Mississippi faces federal lawsuit over new meat labeling law

Mississippi's new meat labeling law under fire

MEMPHIS, Tenn. (WMC) - Mississippi's new meat labeling law is under fire. A federal lawsuit says the Magnolia State is violating free speech by banning the use of terms like "meatless meatballs" and "vegan bacon."

The lawsuit was filed by Illinois-based Upton’s Naturals Co., and by The Plant Based Food Association. The lawsuit names Mississippi Governor Phil Bryant and the state’s AG commissioner Andy Gipson as the defendants.

Meat alternative products use terms like “bacon,” “burgers” or “chorizo” on the packaging. But they also usually show it’s “100 percent vegan.” Mississippi’s new law restricts the use of meat terms on plant or insect-based products. The law took effect last Monday, the same day this federal lawsuit was filed to stop it.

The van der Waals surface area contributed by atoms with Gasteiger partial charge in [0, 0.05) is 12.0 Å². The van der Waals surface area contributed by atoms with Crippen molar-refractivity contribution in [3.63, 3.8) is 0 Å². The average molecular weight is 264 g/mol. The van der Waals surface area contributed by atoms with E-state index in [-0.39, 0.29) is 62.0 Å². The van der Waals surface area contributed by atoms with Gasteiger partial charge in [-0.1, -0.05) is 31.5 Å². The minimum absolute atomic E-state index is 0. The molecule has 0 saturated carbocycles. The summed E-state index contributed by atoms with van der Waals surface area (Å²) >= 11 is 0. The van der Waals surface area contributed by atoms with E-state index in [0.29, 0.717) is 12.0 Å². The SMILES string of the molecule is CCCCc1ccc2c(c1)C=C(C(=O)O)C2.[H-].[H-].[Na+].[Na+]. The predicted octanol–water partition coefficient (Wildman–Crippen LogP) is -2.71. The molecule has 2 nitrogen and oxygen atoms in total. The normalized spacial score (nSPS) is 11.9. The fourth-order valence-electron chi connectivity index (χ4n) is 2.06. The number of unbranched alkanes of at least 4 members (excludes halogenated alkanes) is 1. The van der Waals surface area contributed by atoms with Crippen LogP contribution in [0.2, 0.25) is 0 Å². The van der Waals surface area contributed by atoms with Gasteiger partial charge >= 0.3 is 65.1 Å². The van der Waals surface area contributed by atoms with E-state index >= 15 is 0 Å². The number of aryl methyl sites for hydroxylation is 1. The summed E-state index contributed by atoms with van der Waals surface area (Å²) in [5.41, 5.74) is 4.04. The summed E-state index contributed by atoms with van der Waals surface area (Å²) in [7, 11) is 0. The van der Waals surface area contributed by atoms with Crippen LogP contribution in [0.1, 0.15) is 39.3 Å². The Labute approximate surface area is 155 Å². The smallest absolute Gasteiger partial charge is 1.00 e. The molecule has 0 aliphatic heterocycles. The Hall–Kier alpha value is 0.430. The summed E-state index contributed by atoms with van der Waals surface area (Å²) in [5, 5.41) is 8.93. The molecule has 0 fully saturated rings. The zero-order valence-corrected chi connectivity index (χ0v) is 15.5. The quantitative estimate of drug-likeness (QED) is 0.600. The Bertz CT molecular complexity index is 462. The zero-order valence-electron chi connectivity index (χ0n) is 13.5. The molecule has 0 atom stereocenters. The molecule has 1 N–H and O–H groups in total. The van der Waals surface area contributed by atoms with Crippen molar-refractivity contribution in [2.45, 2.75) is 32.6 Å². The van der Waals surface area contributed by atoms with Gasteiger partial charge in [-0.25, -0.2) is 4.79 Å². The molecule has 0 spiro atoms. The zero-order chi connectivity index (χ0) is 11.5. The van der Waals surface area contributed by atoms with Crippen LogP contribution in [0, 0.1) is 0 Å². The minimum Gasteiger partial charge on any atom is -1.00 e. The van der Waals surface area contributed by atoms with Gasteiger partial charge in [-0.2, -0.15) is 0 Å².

"Our packaging is very proudly labeled as vegan and fully compliant with all the FDA regulations," said Dan Stackmann, founder of Upton's Naturals. "We see this law in Mississippi as a protectionist move by the meat industry to stifle competition and we feel that is unfair."

"That's hogwash," said Mississippi Agriculture and Commerce Commissioner Andy Gipson. "What prompted this movement is that consumers of Mississippi have been crying out confused about what's on the shelf. Is this meat? Or is this not meat?"

The regulations for this Mississippi law haven't been finalized. They were just sent to the Secretary of State's office last week. There is a 25-day comment period for anyone who objects to the regulations.

A similar lawsuit was filed in Missouri last year. That state’s meat labeling law makes it a misdemeanor to label plant-based products as meat. The lawsuit, filed by Oregon-based Tofurky Co. and the Good Food Institute, is still unresolved after the two sides failed to reach a settlement.

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